Funny, I didn't find it particularly bloodthirsty behavior by Kirk, at all. Time was of the essence, and the obstacle needed to be removed quickly. Remember, the scene cuts back and forth between the battle and the assassin preparing to shoot as the president gives his speech.
I don't find either action particularly blood-thirsty either.
But you have some folks trying to define the new version of the character as having a reckless disregard for life. They were both in situations where they could've called off the dogs but didn't.
Yeah. I guess I don't see it. In Nero's case, it really boils down to whether or not Kirk believed Nero could somehow still be a threat. It's a judgement call, at best.
After all, if someone believes he showed a reckless disregard for life, then why did he offer to try to save Nero and his crew in the first place? It may have been a perfunctory offer, but he still made it and would've been committed to it if Nero had accepted. That is, unless after Nero accepted, he said, "Hah! FU, Nero! I was just toying with you. I'm not going to save your sorry ass. Die, you bastard! Mr. Sulu, fire everything!" Now that would be reckless disregard for life.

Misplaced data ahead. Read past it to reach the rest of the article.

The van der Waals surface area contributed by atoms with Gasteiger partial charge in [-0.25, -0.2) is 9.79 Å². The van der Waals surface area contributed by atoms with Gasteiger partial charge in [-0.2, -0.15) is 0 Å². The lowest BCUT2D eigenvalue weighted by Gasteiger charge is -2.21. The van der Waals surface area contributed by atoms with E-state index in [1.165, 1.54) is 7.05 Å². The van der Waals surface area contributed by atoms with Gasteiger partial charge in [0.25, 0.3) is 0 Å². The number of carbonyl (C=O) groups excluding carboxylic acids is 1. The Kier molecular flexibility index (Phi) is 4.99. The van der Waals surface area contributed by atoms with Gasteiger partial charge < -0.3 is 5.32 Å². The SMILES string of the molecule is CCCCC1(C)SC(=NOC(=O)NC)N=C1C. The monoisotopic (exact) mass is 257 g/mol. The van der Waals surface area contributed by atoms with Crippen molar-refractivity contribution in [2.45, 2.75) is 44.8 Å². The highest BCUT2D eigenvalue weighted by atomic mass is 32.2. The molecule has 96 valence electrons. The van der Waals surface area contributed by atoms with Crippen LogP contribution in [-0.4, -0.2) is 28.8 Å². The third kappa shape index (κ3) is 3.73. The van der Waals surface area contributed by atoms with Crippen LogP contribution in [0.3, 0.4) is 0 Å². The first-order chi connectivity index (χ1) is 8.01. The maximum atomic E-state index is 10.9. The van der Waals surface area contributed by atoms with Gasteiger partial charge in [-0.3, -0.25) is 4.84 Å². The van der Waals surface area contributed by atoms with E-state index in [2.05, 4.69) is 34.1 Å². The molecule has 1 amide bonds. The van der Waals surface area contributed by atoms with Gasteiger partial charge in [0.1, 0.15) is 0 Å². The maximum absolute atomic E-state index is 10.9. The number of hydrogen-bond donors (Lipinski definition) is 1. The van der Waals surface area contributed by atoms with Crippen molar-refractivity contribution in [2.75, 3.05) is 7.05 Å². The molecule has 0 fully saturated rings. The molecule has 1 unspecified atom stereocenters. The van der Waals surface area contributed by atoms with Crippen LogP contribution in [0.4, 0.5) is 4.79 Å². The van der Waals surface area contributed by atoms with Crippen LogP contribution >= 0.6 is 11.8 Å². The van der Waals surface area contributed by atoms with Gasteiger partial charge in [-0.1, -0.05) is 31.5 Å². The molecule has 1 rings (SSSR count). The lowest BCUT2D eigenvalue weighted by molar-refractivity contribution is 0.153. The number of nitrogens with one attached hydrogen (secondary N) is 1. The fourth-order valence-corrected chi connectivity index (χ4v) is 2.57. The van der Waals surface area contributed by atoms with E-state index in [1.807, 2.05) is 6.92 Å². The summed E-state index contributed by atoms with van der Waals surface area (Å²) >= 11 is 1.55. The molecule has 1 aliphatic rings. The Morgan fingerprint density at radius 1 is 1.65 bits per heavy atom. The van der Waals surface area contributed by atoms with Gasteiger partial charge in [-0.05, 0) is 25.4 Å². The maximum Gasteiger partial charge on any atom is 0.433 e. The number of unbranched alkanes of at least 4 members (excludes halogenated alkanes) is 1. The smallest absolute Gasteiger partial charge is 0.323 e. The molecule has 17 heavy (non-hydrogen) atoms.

That's not to say this younger Kirk isn't reckless. General recklessnes is part of the reason for the lecture from Pike, I'm sure.
I'd also think that someone with a reckless disregard for life would give signals and be singled out by Starfleet psychologists as unsuited for command.